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Acoustic tracking of a large predatory marine gastropod, Charonia tritonis, on the Great Barrier Reef

Citation

Schlaff, A and Menendez, P and Hall, M and Heupel, MR and Armstrong, T and Motti, C, Acoustic tracking of a large predatory marine gastropod, Charonia tritonis, on the Great Barrier Reef, Marine Ecology Progress Series, 642 pp. 147-161. ISSN 0171-8630 (2020) [Refereed Article]


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DOI: doi:10.3354/meps13291

Abstract

Crown-of-thorns starfish Acanthaster planci (COTS) outbreaks are a major cause of coral cover loss on the Great Barrier Reef (GBR), with manual culling having only localised success. The endangered giant triton snail Charonia tritonis is a natural predator of COTS, although aquarium and field observations indicate the intensity of direct predation may be inadequate to significantly mediate outbreaks. However, their mere presence can elicit a chemically induced sensory behavioural response which may suppress COTS populations when in non-outbreak status. While there is increasing knowledge of the sensory biology of both species, little is known regarding giant triton snail numbers on the GBR or about how they move and occupy space, making it difficult to determine their true zone of influence and thus their capacity to disrupt COTS behaviour. We used passive acoustic telemetry to establish short-term activity space and movement patterns of giant triton snails on the GBR. Individuals were tracked for up to 41 d, were observed to travel 234.24 m d-1, with a mean total cumulative distance travelled at night (1923.19 m) nearly double that observed during the day (1014.84 m). These distances encompass those reported for COTS (10.3 m d-1) and align with COTS nocturnal behaviour. Space utilisation distributions (UDs) revealed a mean (±SD) home range of 1179.40 ± 659.40 m2 (95% UD) and a core area of 195.68 ± 141.31 m2 (50% UD). Revealing the short-term movement patterns of this natural COTS predator within a reef environment advances knowledge of its spatial ecology and will provide information for its future conservation and for COTS management efforts.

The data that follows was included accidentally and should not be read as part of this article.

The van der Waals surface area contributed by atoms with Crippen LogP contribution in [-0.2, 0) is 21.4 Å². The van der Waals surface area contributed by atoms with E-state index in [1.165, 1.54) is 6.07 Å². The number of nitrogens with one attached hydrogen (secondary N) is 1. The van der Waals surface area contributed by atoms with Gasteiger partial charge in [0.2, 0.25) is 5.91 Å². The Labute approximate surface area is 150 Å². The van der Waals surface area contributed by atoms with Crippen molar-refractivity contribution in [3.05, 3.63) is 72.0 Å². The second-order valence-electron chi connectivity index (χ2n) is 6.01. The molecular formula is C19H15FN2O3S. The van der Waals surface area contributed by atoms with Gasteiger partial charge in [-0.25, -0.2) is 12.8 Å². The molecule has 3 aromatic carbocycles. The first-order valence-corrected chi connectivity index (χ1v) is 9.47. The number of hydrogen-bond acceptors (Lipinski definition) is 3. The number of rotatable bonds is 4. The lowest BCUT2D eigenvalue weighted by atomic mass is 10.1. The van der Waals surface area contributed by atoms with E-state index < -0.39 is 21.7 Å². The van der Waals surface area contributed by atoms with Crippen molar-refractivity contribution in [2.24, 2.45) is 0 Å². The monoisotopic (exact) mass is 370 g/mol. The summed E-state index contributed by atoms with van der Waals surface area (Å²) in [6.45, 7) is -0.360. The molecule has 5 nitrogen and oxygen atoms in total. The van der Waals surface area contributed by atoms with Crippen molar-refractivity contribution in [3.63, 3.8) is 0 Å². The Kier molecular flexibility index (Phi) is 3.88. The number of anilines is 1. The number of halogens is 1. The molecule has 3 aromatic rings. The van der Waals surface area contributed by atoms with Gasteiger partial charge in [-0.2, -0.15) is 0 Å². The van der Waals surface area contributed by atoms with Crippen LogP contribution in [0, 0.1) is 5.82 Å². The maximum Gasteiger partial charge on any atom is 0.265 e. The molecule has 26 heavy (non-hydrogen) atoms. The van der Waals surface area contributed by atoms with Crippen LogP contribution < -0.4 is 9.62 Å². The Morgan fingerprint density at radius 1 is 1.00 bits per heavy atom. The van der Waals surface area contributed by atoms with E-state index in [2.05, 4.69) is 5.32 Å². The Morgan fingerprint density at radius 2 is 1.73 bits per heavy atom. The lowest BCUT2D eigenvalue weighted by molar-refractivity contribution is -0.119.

Item Details

Item Type:Refereed Article
Keywords:giant triton snail, Charonia tritonis, crown-of-thorns starfish, COTS, acoustic telemetry, home range, core range, coral reef, reef management
Research Division:Biological Sciences
Research Group:Ecology
Research Field:Behavioural ecology
Objective Division:Environmental Management
Objective Group:Marine systems and management
Objective Field:Assessment and management of benthic marine ecosystems
UTAS Author:Heupel, MR (Dr Michelle Heupel)
ID Code:143057
Year Published:2020
Deposited By:Ecology and Biodiversity
Deposited On:2021-02-24
Last Modified:2021-03-03
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